That period surfaced once again before my eyes when Taslima Nasreen remarked the other day that “very few opposition voices are heard in the world’s largest democracy.”She had been confined to Aurangabad after leaving Kolkata. She is from Bangladesh and the fundamentalists there drove her out because she wrote the book, Lajja (Shame), narrating the plight of Hindu women at the hands of fundamentalists in her country.

It is a slur on Indian democracy that she cannot live in a city of her choosing. I am told that a few days ago she left for Aurangabad but was sent back. I do not want to dwell any further on this incident but what I have in mind is the danger to our democracy. An emergency-like situation can prevail without actually being imposed.

The RSS has been successful in removing the liberal heads of various educational institutions. I followed the case of Nehru Memorial Centre and found to my horror the disappearance of familiar liberal people. Still the case of Taslima Nasreen is there, unexplained.

This looks like the fatwa against Salman Rushdie by Iran for having written the book, Satanic Verses, which raised questions against Islam. The Indian nation has to be vigilant all the time because it has gone through a period of 19 months of censorship.

The press overdid it because as BJP leader, L.K. Advani, said: "You were asked to bend but began to crawl." To a large extent, Advani was right. Journalists were afraid of being arraigned by the Indira Gandhi government. Today, it is the other way round.

The press has been saffronised and except the odd voices in print and electronic media, it is at the beck and call of the people in power. There is very little difference between then and now because survival is the uppermost in the minds of newspapers or television channel owners and journalists.

NDTV is under pressure because its owner Pronnoy Roy had taken a loan. But the CBI registered a case against RRPR Holding Private Limited, Pranoy Roy, his wife Radhika and unidentified officials of ICICI Bank of criminal conspiracy, cheating and corruption.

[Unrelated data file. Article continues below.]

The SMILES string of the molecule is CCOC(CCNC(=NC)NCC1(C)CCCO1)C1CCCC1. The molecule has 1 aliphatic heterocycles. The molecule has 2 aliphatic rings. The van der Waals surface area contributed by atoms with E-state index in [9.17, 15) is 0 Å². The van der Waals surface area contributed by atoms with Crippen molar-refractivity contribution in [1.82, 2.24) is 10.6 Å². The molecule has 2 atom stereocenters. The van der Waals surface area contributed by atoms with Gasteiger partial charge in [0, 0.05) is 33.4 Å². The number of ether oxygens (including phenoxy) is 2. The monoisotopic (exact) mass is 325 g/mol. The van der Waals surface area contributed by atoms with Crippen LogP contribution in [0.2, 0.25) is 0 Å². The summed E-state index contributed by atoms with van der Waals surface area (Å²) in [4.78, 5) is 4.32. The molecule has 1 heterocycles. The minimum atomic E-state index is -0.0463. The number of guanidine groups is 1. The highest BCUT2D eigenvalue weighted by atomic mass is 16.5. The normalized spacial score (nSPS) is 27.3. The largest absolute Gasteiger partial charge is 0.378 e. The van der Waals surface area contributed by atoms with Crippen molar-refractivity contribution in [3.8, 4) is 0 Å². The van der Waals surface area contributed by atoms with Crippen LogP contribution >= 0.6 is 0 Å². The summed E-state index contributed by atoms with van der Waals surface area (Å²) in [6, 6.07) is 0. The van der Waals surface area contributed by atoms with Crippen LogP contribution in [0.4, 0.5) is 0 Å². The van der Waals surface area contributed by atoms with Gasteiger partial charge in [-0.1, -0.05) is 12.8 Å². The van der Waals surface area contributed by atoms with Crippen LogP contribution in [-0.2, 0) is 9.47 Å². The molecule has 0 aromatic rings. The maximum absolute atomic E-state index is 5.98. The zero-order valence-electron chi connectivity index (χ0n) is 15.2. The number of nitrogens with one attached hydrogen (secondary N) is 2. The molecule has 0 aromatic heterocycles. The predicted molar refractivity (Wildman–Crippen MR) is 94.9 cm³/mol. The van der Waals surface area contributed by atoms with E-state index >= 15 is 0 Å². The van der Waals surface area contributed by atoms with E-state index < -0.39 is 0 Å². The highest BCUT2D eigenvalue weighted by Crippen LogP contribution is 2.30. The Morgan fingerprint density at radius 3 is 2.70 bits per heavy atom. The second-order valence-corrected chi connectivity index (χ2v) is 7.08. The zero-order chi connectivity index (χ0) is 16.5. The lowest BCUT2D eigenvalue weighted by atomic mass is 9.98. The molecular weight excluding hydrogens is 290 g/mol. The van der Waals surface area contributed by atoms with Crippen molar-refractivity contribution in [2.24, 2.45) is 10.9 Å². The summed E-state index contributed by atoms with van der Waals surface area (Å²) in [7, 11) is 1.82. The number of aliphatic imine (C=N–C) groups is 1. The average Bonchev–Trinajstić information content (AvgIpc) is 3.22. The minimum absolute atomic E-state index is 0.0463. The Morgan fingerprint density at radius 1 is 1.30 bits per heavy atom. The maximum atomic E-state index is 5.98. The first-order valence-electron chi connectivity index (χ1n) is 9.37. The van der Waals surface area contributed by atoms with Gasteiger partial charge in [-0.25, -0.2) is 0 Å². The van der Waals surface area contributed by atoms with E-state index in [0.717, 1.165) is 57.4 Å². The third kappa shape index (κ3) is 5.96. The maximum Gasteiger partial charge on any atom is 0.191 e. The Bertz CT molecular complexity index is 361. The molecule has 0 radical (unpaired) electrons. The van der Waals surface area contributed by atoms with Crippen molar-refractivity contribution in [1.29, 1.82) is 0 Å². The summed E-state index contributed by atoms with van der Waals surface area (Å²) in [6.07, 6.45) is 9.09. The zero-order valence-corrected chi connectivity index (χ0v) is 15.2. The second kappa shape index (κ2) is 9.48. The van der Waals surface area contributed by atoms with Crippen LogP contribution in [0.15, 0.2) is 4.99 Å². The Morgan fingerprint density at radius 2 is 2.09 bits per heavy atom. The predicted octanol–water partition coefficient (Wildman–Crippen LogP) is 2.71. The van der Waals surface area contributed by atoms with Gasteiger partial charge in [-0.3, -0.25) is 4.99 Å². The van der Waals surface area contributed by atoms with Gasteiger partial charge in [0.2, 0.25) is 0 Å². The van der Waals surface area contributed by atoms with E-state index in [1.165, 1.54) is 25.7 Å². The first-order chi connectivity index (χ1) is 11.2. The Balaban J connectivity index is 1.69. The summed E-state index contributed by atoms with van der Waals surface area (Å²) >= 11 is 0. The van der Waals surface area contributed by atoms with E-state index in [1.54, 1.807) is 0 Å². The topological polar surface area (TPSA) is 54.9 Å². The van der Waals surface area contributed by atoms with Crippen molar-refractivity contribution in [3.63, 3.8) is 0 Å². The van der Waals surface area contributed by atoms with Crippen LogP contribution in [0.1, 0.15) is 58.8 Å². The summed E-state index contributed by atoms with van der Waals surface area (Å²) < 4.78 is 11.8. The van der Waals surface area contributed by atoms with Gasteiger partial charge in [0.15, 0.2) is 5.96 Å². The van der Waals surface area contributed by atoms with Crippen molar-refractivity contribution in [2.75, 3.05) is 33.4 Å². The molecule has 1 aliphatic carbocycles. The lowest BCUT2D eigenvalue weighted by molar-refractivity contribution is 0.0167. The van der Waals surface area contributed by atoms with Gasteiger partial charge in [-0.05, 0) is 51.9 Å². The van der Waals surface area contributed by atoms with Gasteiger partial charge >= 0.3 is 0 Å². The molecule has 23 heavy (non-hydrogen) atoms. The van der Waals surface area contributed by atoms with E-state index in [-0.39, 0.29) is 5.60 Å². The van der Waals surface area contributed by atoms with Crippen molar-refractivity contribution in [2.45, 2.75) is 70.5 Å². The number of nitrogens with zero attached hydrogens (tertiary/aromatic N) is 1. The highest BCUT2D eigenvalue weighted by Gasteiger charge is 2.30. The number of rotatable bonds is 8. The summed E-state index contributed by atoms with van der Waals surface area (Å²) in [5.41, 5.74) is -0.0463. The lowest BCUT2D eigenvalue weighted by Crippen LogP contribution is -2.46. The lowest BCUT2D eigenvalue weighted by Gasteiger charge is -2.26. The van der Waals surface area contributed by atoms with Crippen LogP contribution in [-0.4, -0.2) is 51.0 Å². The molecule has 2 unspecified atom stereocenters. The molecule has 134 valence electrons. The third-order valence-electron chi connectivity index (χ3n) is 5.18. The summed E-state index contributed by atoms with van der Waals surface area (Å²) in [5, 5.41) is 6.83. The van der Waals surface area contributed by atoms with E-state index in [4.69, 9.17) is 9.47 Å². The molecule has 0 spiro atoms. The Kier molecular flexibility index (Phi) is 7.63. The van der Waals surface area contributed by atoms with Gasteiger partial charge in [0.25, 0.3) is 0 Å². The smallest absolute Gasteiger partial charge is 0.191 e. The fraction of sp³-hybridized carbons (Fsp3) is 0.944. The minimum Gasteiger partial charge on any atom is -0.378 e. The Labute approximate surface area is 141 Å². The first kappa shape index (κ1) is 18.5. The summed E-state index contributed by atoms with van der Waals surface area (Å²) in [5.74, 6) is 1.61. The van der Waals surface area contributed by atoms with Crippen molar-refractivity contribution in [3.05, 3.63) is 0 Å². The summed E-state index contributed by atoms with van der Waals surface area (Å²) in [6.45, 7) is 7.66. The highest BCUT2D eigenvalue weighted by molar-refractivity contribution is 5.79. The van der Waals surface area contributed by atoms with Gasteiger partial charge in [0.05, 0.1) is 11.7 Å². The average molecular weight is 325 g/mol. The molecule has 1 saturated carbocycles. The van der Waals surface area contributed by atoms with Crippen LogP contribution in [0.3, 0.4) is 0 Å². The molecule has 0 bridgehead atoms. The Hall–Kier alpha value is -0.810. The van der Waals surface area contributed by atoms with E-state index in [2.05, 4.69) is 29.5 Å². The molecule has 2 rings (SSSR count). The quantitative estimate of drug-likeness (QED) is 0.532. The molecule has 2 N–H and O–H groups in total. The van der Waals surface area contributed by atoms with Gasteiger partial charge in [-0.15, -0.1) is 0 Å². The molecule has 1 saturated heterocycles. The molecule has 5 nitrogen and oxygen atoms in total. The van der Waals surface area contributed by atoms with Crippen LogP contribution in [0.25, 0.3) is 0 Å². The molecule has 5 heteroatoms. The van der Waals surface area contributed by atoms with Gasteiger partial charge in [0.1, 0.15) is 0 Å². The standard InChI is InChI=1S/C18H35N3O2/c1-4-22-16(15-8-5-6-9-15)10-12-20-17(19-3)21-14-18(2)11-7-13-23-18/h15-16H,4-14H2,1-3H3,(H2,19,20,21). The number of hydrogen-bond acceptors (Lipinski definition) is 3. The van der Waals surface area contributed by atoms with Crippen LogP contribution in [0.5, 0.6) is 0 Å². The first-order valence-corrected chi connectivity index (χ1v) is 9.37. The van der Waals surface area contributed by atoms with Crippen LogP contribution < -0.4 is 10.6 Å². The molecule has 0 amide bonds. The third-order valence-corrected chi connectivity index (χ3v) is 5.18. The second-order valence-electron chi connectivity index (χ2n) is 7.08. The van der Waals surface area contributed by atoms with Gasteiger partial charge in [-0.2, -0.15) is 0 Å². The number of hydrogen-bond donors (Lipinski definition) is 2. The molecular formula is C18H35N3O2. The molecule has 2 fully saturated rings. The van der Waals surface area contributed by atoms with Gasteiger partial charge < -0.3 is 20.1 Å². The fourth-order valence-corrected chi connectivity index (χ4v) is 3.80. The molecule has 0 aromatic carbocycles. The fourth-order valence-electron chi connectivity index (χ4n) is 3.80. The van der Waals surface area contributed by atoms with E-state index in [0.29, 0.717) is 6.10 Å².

The government may find some ways to harass Karan Thapar and Barkha Dutt because of their long association with television. They had been the most vociferous anchors taking up the cause of aggrieved people. Obviously, it was not to the liking of the establishment.

The pressure must have been enormous on the channels to drop both. How do we bring back the environment of freedom?

That is the question facing the nation today. Journalists are afraid to speak up lest they should annoy the owners. What happened during the Emergency should not happen now. Then the Press had failed miserably. (The writer is a noted journalist, columnist and commentator)

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1 Response

  1. almayasabdam says:

    Varghese Pamplanil. replies to Dr Kottoor

    I have just gone through Dr. Kotoor’s comments on Kuldeep Nayer’s column in The Statesman.

    If I remember correctly Voltaire has said “I totally disagree with what you say, but I will defend to death your right to say it.” Louis XVI, seeing in his Temple prison, the works of Voltaire and Rousseau said “Those two men have destroyed France” meaning despotism. Just as physiological decay leads to inaction and intellectual decay leading to economic and political corruption and utter national disintegration. The influence of radical thoughts of Voltaire, Rousseau, Diderot, Montesquieu, Marquis de Condocet, Bayle, Spinoza and the eighteenth-century French materialists on the Enlightenment and on the emergence of modern ideas of democracy, equality, toleration, freedom of the press and individual freedom is immense. What we need is men of wisdom and ideas coming into the open forum.

    Early in the French Revolution, in his memoir on press freedom, submitted to the Estates-General in June, 1789, Jean – Perre Brissot, later a prominent  evolutionary  leader, proclaimed liberty of press  “undroit naturel a l’homme“. The ensuing debate rapidly revealed the complexity of full freedom of expression.

    Thank you Dr. Kottoor, for the courage of conviction, for highlighting the issues germane to the impinging of our freedom of expression and inalienable right of liberty and bringing them up into public domain, in an atmosphere, to borrow Tagore’s immortal words ( with  slight changes) “where the world has been broken up into fragments by narrow domestic walls,” “where words do not come out from the depth of truth, “where the clear stream of reason has

    lost its way in the dreary dessert of dead habit” and “where the mind is (constrained)from ever widening thought and action” and not  allowing “my country to awake.”